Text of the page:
[Numpy-discussion] Numarray: question on RandomArray2.seed(x=0, y=0) system clock default and possible bug

Eric Maryniak e.maryniak at pobox.com
Tue Jul 23 13:03:02 CDT 2002


On Tuesday 23 July 2002 20:54, Todd Miller wrote:
> Eric Maryniak wrote:
> >...
> That should not, however, discourage you from writing a new and improved
> random number package for numarray.

Yes, thank you :-)

> >...
> >3. I wonder what the design philosophy is behind the decision
> >   to use 'mathematically suspect' seeding as default behavior.
>
> Using time for a seed is fairly common.   Since it's an implementation
> detail,  I doubt anyone would object if you can suggest a better default
> seed.

Well, as said, a fixed seed, provided by the class implementation
and therefore 'good', instead of a not-so-random 'random' seed.
And imho it would be better not to (only) use the clock, but a /dev/random
kinda thing.
Personally, I find the RNG setup much more appealing: there the default is:

    standard_generator = CreateGenerator(-1)

where

    seed < 0  ==>  Use the default initial seed value.
    seed = 0  ==>  Set a "random" value for the seed from the system clock.
    seed > 0  ==>  Set seed directly (32 bits only).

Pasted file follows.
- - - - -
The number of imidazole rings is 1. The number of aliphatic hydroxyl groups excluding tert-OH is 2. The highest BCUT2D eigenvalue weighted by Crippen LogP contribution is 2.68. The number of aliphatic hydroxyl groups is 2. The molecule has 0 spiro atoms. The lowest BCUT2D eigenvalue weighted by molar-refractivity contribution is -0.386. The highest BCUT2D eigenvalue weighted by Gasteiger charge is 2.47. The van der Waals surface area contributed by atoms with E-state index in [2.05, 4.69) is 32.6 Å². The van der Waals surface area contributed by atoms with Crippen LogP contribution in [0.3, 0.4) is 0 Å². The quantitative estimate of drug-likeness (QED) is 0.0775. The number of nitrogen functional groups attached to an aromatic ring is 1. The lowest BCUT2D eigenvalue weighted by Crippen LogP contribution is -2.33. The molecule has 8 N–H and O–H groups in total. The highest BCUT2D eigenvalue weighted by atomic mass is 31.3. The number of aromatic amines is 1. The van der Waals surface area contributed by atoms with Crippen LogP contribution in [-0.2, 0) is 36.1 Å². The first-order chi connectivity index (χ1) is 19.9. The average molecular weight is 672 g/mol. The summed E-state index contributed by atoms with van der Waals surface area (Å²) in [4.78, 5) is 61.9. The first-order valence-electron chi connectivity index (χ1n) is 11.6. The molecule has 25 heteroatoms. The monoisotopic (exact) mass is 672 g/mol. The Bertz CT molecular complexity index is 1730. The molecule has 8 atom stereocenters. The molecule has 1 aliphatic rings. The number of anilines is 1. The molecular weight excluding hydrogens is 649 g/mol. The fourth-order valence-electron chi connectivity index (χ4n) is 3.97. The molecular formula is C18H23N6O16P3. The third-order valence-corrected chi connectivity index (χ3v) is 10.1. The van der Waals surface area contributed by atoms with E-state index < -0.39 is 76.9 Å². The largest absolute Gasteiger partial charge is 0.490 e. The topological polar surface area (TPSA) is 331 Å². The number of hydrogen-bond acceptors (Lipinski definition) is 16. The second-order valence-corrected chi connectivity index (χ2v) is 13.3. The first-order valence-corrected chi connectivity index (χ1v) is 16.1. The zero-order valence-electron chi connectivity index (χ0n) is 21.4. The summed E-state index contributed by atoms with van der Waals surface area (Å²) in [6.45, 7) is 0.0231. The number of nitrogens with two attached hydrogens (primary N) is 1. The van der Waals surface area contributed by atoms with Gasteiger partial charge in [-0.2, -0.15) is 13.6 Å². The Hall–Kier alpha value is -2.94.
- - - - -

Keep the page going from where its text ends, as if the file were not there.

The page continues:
And indeed 'void Mixranf(int *s,u32 s48[2])' uses a built-in constant
as initial seed value (actually, two).

>...
> >     If you use default seed()'ing now and re-run your program/model
> >     later with identical parameters, you will get different output.
>
> When you care about this, you need to set the seed to something
> deterministic.

Naturally, but how do I know what a 'good' seed is (or indeed it's type,
range, etc.)? I just would like, as e.g. RNG does, let the number generator
take care of this... (or at least provide the option to)

>...

In the programs I've seen so far, including a lot of ours ahem, usually a
program (simulation) is run multiple times with the same parameters and,
in our case for neural nets, seeded each time with a clock generated seed
and then the different simulations are compared and checked if they are
similar or sensitive to chaotic influences.
But I don't think this is the proper way to do this.
My point is, I guess, that the sequence of these clock-generated seeds
itself is not random, because (as for RandomArray) the generated numbers
are clearly not random.
Better, and reproducible, would be to start the first simulation with a
supplied seed, get the seed and pickle after the first run and use the
pickled seed for run 2 etc. or indeed have a kind of master script
(as you suggest) that manages this.
That way you would start with one seed only and are not re-seeding
for each run. Because if the clock-seeds are not truly random, you
will a much greater change of cycles in your overall sequence of numbers.

Bye-bye, Eric
-- 
Eric Maryniak <e.maryniak at pobox.com>
WWW homepage: http://pobox.com/~e.maryniak/
Mobile phone: +31 6 52047532, or (06) 520 475 32 in NL.

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